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STATS Writer

(AP) -- The San Antonio Spurs' stretch of home dominance has exceeded even their previous standards of excellence.

Don't expect the Los Angeles Clippers to be intimidated, however, in Friday night's visit to AT&T Center for the teams' first meeting since last season's thrilling playoff series.

There's no shortage of storylines for this marquee matchup of Western Conference heavyweights, both of whom are in top form with the Clippers overcoming a sluggish opening month to win nine of 11.

The Spurs, winners of four straight and eight of nine, have been consistently good in posting a 22-5 record surpassed only by one-loss Golden State. They've been invincible at home in regular-season play since the latter stages of last season, outscoring opponents by an average of 18.1 points in winning a franchise-record 23 straight.

That reign of supremacy didn't extend into April's quarterfinals with Los Angeles (16-10), which came through with two pivotal victories in San Antonio to advance in seven games. The Clippers trailed in the series entering Games 4 and 6 and won both.

Los Angeles also dealt the Spurs their worst home loss of last season, 105-85 on Jan. 31.

The Clippers have had similar success on the road of late, winning five of six. They went 4-1 on an eight-day trip before getting another solid all-around effort in Wednesday's 103-90 home decision over injury-plagued Milwaukee.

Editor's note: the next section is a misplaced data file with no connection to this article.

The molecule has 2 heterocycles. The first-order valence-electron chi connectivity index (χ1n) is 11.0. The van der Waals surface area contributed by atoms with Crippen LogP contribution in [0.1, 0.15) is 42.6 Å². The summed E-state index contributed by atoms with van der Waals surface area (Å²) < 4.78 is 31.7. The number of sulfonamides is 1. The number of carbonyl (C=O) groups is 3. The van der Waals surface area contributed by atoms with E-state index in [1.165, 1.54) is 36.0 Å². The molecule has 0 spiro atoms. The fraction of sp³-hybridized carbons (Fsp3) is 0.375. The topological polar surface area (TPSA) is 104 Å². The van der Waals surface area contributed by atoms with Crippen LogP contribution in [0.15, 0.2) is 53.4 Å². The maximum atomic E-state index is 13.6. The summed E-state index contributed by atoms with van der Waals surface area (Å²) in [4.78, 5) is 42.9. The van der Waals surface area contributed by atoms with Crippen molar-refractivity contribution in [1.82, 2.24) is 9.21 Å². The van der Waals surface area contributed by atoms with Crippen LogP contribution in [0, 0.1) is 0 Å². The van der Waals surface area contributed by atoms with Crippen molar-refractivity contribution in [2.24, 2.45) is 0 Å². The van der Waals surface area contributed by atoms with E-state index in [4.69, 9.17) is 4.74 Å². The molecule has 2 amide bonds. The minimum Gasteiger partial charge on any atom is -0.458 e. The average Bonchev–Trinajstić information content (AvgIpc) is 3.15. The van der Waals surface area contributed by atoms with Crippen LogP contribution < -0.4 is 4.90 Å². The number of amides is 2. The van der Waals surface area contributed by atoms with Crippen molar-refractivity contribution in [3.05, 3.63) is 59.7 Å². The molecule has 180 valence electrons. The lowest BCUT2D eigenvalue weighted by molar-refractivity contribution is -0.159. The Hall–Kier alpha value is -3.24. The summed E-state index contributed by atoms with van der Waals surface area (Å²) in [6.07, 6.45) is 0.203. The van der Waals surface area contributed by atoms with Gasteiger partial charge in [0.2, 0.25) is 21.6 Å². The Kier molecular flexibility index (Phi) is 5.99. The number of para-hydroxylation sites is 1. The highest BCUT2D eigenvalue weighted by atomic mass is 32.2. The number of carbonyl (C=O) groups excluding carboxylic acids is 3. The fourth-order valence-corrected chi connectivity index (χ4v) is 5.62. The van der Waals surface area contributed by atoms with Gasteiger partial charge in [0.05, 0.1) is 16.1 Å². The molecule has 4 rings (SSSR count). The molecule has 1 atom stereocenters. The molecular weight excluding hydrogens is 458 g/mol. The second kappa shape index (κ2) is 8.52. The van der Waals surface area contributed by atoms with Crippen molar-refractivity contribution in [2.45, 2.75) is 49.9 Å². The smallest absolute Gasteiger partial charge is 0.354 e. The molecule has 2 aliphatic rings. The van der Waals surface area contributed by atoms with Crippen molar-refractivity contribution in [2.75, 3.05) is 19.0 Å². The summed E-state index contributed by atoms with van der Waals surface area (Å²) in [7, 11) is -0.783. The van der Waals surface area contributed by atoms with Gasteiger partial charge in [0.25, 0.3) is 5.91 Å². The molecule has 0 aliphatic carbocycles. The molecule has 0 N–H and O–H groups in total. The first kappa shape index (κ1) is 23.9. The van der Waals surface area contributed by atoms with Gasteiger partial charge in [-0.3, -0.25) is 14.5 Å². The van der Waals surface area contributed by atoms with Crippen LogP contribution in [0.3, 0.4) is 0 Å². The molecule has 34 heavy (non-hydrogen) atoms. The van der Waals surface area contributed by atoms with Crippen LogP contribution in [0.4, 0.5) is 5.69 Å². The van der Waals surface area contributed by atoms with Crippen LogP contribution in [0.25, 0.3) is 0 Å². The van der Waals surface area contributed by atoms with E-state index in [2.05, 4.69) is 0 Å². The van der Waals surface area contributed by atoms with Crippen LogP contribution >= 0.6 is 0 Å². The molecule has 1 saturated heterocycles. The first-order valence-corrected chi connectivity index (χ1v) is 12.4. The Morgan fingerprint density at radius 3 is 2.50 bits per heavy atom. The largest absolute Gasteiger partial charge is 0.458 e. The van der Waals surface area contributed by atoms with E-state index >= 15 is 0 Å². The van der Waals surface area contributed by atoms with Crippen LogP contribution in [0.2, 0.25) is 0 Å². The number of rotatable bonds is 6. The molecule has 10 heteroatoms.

Chris Paul scored 21 points and J.J. Redick added 19 in the Clippers' third straight win overall. Both have recovered from recent injuries to bring needed balance to an offense that was too often reliant on Blake Griffin during a 7-8 start.

Redick is averaging 20.6 points while shooting 54.8 percent from 3-point range over a five-game stretch. Paul is averaging 15.5 points and 10.3 assists in six games since returning from a rib injury while anchoring a defense that's held opponents to 41.1 percent shooting over the last four.

"I think defensively we're starting to get it. And it just makes us a better offensive team, right?," coach Doc Rivers said. "I don't think our team connected the dots early on that to be a good offensive team, you have to be a good defensive team because you have to get stops, you have to get stops in a row."

Defense has been the Spurs' calling card all season, as they're yielding a league-low 88.2 points per game and rank near the top in opposing field goal percentage (41.8). They limited Washington to 43 points and 36.4 percent shooting in the second half of Wednesday's 114-95 triumph that eclipsed the club's 22-game home win streak in 2010-11.

"We showed a lot more aggressiveness, a lot more contact and a lot more competitiveness in the second half, starting with transition 'D'," coach Gregg Popovich said. "That changed the game for us."

The offense has been rolling lately as well, with San Antonio shooting 52.6 percent and averaging 108.5 points over its last eight. Kawhi Leonard has hit at a 60.5 percent clip while averaging 23.7 points over the past three, highlighted by Wednesday's 27-point performance.

San Antonio will have Tim Duncan back after resting him Wednesday. The 39-year-old is posting career-low averages in scoring (9.0), rebounding (8.3) and minutes played (26.5).

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